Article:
I’ve been doing lots of fancier DIYs lately, so I decided to step it back with a simple DIY for freshening up linens, sheets, and rooms—just in time for spring. A simple, fresh blend of peppermint and lavender essential oils are diluted in water to create a simple spray you can use to spruce up your sheets and blankets and pillows, or maybe even the inside of your car if it’s starting to smell like feet and winter and dog. Easy peasy, peppermint squeezey.

We’ve got a few different things we can use to emulsify small amounts of oil into large amounts of water. Essential oils aren’t technically oils—they don’t contain any lipids—but they are oil soluble. Polysorbate 20 is well suited to dispersing essential oils into water, while polysorbate 80 is better suited to heavier (true) oils. Both will work here. I would avoid Olivem300 and Turkey Red Oil so you’re not misting oils onto your linens. If they’re linens you don’t wash often the oil on them could go rancid (especially the Turkey Red Oil), and that’s kind of gross.

You can definitely mix up the essential oil blend here to create pretty much any kind of linen spray, so let your imagination run wild! Linen sprays are incredibly easy to make. They come together quickly, they’re fun, and you can make your house smell puuuurty. Awww, yeah.

Peppermint Lavender Linen Spray

0.7g | 20 drops peppermint essential oil
1.1g | 30 drops lavender essential oil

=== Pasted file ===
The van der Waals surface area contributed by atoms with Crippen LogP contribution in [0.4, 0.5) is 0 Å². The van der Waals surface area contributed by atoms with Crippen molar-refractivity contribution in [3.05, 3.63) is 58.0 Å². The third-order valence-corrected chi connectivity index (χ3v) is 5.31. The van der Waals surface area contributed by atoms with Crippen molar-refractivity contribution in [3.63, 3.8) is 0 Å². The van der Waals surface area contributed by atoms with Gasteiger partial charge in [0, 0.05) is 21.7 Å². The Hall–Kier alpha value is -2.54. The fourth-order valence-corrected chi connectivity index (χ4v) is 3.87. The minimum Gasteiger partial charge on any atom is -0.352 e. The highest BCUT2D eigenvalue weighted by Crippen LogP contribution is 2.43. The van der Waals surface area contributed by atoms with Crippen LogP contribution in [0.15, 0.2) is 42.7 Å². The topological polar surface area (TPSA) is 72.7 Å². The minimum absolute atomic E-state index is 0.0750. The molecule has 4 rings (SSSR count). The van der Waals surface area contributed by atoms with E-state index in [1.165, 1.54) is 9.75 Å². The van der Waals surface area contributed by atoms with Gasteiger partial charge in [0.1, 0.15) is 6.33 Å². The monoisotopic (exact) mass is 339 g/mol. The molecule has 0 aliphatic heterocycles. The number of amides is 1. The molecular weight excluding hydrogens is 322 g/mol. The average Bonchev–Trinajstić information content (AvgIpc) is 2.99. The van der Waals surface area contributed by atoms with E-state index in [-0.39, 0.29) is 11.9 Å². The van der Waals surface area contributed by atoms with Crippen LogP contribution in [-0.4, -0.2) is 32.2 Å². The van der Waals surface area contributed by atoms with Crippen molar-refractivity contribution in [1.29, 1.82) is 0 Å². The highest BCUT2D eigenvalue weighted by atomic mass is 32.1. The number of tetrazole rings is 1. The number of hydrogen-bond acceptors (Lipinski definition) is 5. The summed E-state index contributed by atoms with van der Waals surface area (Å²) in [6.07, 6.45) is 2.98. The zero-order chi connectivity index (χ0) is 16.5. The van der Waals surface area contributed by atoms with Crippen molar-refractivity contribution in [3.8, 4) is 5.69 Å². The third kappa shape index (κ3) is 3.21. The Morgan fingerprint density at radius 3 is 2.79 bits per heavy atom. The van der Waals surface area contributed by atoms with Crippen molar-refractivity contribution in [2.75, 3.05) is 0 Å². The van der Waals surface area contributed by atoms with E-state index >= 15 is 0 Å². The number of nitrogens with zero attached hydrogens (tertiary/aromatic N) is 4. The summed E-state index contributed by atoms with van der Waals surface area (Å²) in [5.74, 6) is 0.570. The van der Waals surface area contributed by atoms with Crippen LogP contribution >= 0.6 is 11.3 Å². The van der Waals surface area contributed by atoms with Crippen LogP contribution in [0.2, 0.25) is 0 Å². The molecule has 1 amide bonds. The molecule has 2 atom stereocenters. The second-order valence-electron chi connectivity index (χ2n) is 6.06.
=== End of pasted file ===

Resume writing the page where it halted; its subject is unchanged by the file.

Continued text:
5g | 0.18oz Polysorbate 20 or Polysorbate 80

35g | 1.23oz distilled water
0.2g | 0.007oz liquid germall plus (USA / Canada) (or other broad spectrum preservative of choice at recommended usage rate [why?])

Weigh/count the essential oils and Polysorbate 20/80 into a small beaker or glass measuring cup, and whisk everything together to combine.

Add the water and preservative, and whisk again—the mixture should become slightly cloudy.

Decant into a 50mL (1.69 fl oz) mister bottle (the exact one I used was from New Directions, but they discontinued them a while ago). To use, mist over any linens or laundry you’d like to freshen up.

Because this spray contains water, you must include a broad-spectrum preservative to ward off microbial growth. This is non-optional. Even with a preservative this project is likely to eventually spoil as our kitchens are not sterile laboratories, so in the event you notice any change in colour, scent, or texture, chuck it out and make a fresh batch.

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